The peace of God, it is no peace, but strife closed in the sod. Yet let us pray for but one thing-the marvelous peace of God.


I am afraid. Like Job, like James and John, like Peter, I don’t know what I am asking for.


This season we are dreaming anew. Of what it means to say “yes” to God, “yes” to Christ, “yes” to commitment, “yes” to each other, “yes” to creature-ness.


“Yes” to the marvelous peace of God.


“Yes” to fundamental wildness.





This is dangerous territory. It may not turn out all right.

The bear might come into our tent.

Everything may be taken away from us.

Jesus was crucified.


We will all die.


I just have to be willing.

I just have to be present.

I just have to let the pure rush of fear be in my body, allow my body to breathe, the heart to pound, the grief to be there.


And I am not alone.

Not only is God with me, sometimes silent, sometimes speaking out of the whirlwind… but WE are dreaming anew, and we are doing this in community, as we share the body and blood, as we get broken and put back together over and over again, as we trust in an all-rightness that’s beyond the circumstances of our life-beyond whether the bear comes into the tent, beyond death, beyond the loss of everything… and beyond, too, the blessings and gifts we receive…


As we live in community, as we hurt one another and bless one another and misunderstand one another and make our confessions to one another and forgive one another and feel angry with one another and love one another, we can call each other to a deeper “yes,” to dreaming anew.


We can call one another to the fundamental wildness of our being. To purity of presence. To being with things exactly as they are.


I think this is how we come to deeper trust in the resurrection.


The Son of Man came not to be served but to serve, and to give his life as a ransom for many.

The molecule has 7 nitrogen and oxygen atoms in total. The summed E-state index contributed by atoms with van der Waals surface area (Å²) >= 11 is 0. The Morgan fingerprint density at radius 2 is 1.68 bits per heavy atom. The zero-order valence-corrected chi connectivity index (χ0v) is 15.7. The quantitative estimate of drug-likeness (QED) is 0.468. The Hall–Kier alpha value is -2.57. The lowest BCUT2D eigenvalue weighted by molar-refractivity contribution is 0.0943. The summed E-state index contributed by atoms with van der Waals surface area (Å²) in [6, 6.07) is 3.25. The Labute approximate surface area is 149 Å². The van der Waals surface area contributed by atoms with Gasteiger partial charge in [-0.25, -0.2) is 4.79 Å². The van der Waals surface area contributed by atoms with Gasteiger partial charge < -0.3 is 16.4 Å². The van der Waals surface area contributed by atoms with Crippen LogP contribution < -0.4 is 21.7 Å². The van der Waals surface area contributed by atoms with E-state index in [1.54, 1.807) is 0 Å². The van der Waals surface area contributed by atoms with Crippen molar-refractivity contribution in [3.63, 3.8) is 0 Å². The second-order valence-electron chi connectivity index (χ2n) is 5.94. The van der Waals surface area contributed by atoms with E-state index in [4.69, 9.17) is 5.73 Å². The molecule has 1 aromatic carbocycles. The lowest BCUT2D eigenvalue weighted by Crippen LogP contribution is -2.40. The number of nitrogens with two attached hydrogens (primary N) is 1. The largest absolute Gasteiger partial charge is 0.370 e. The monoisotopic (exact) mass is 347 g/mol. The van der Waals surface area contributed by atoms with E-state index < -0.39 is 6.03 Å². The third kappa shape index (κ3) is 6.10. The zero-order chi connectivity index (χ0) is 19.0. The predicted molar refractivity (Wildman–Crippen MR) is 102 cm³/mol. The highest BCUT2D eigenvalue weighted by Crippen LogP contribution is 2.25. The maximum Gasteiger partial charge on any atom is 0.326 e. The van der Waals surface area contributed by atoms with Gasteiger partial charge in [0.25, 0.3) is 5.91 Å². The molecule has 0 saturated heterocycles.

When I hear Jerry’s words about being pure fear, knowing there’s nothing he can do with the bear being outside our tent, I think there’s an offering of how to be with one another when we hurt each other.


I love you and I’ve hurt you. There’s nothing I can do to fix it. I can’t fix the sadness and fear I feel at having hurt someone I love. And I can’t fix your hurt.


What I can do is be purely present to your pain and mine. I can be fully alive. I can choose not to try to fix or cope or strategize or domesticate. I can sit with you and listen, in awe at how great love and great hurt can co-exist. And in this way, I can be in my fundamental wildness and allow you to be in yours, and know that we are all joined in that place of wildness, of things just-as-they-are.


This is what Jesus did, I think. This is something of what it means for the Son of Man to give his life as a ransom for many. Saying “yes” to being with things as they are. Saying “yes” to fundamental wildness.





Today, then: may we dream anew of being with things exactly as they are… to being in the fundamental wildness…



….to  saying “yes” to the marvelous peace of God.